It’s “striking that the new pope has chosen the name Francis,” said Jonathan Seitz, a professor of history and politics at Drexel University in Philadelphia. “This is a little like old-style Kremlinology, but these choices are made with the purpose of sending a message.”
While St. Francis is known to his followers for embracing poverty and simplicity, the friar “sought a reformation and a rebuilding of the church, seeking to act in the world rather than withdraw from it. The implication to me from the choice of a new name, and the name chosen, is that a change is in store,” Seitz said.
Both the last two previous popes, John Paul II and Benedict, had set as a key aim of their papacy the rejuvenation of their flock, especially in Europe, where many have left the church, many because of the sexual abuse scandals.
They also worried about the defection of souls to lively evangelical churches, especially in Latin America, which accounts for 40 percent of the world’s 1.2 billion Catholics.
Although both Francis of Assisi and Francis Xavier could have inspired the new pope in selecting his name for posterity, it was more likely the Italian friar who was the main inspiration, said Monsignor Raymond J. Kupke, a professor of church history at Seton Hall University in New Jersey.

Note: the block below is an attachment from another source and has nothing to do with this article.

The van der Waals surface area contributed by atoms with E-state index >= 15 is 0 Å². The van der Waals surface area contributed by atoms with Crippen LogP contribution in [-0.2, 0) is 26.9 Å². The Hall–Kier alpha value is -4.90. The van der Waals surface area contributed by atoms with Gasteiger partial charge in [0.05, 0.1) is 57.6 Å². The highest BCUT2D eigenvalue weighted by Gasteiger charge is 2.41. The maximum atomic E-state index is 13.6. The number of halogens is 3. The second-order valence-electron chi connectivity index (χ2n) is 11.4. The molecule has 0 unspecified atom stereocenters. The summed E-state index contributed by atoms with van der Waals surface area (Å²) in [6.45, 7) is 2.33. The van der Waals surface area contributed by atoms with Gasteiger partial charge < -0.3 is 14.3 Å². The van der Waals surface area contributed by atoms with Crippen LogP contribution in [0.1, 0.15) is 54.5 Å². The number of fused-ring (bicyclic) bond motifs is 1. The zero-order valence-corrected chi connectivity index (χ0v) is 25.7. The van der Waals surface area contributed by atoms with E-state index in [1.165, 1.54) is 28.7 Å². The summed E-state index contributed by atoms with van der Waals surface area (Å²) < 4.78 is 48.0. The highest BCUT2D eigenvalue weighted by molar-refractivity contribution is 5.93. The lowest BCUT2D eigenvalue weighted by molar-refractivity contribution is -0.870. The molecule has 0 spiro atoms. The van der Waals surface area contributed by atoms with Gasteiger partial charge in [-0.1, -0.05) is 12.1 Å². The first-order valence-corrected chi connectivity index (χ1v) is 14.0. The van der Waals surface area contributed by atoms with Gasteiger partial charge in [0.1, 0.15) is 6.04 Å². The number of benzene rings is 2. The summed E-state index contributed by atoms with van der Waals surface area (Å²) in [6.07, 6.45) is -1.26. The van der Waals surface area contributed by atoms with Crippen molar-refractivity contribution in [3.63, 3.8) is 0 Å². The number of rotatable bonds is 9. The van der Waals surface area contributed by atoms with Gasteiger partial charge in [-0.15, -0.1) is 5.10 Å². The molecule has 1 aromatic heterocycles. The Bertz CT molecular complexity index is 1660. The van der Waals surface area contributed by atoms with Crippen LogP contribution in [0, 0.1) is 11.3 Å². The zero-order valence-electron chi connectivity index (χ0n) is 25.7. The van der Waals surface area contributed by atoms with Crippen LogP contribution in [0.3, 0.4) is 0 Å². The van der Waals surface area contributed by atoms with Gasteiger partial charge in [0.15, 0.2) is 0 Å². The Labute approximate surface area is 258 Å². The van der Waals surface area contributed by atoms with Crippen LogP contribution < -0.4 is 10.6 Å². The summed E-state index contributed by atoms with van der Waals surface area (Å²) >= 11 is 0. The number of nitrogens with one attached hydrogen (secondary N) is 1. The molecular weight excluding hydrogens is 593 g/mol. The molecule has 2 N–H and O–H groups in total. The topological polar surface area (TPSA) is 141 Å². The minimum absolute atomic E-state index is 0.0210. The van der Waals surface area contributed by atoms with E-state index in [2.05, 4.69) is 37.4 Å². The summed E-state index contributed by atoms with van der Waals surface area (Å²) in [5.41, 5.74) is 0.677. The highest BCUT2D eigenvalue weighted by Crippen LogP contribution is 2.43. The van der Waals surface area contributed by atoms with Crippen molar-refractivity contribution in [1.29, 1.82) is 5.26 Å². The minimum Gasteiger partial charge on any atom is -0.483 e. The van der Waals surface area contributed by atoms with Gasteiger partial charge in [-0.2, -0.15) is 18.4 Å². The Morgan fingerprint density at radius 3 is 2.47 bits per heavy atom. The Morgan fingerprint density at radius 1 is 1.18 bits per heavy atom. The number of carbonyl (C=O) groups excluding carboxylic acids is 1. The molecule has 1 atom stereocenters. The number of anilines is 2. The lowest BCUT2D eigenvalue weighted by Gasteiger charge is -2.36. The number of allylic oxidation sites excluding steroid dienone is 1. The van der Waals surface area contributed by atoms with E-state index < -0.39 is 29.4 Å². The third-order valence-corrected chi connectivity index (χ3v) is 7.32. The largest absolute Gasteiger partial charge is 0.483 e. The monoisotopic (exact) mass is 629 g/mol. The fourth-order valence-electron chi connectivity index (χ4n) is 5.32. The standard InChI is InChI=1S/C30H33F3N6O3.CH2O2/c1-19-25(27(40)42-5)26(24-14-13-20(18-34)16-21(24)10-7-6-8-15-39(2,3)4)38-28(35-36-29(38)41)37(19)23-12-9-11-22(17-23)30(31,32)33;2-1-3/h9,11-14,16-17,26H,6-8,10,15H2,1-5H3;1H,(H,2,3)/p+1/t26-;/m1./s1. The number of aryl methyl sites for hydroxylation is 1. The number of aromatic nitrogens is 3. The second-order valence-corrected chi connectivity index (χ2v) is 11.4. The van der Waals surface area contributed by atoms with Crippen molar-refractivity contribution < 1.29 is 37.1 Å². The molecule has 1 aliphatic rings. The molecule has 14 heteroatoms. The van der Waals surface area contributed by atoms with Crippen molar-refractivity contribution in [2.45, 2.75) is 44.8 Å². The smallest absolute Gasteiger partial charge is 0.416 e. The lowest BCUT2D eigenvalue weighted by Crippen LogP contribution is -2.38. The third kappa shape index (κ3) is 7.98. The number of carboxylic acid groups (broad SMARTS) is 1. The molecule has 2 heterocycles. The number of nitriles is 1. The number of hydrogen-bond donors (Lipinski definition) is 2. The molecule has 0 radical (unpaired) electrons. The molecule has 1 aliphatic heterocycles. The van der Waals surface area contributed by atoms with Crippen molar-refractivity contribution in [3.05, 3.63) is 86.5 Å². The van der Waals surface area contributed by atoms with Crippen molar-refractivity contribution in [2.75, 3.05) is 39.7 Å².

“He was a man of great simplicity, down to earth, a man of the people,” Kupke said. “Also Francis of Assisi spearheaded a great evangelization movement of the 13th century. He embraced a new way of being religious in the world.”
Choosing a name no other pope has picked also might say something of the courage the Argentine pope might bring to his mission.
“It takes a certain kind of chutzpah (to pick) a brand-new name, not honoring someone in the past,” Kupke said. “It means you are looking in a whole new different direction.”
Choosing the name of one of Italy’s patron saints also ties the new pope to Italy, the homeland of all popes of the last few centuries until 1978.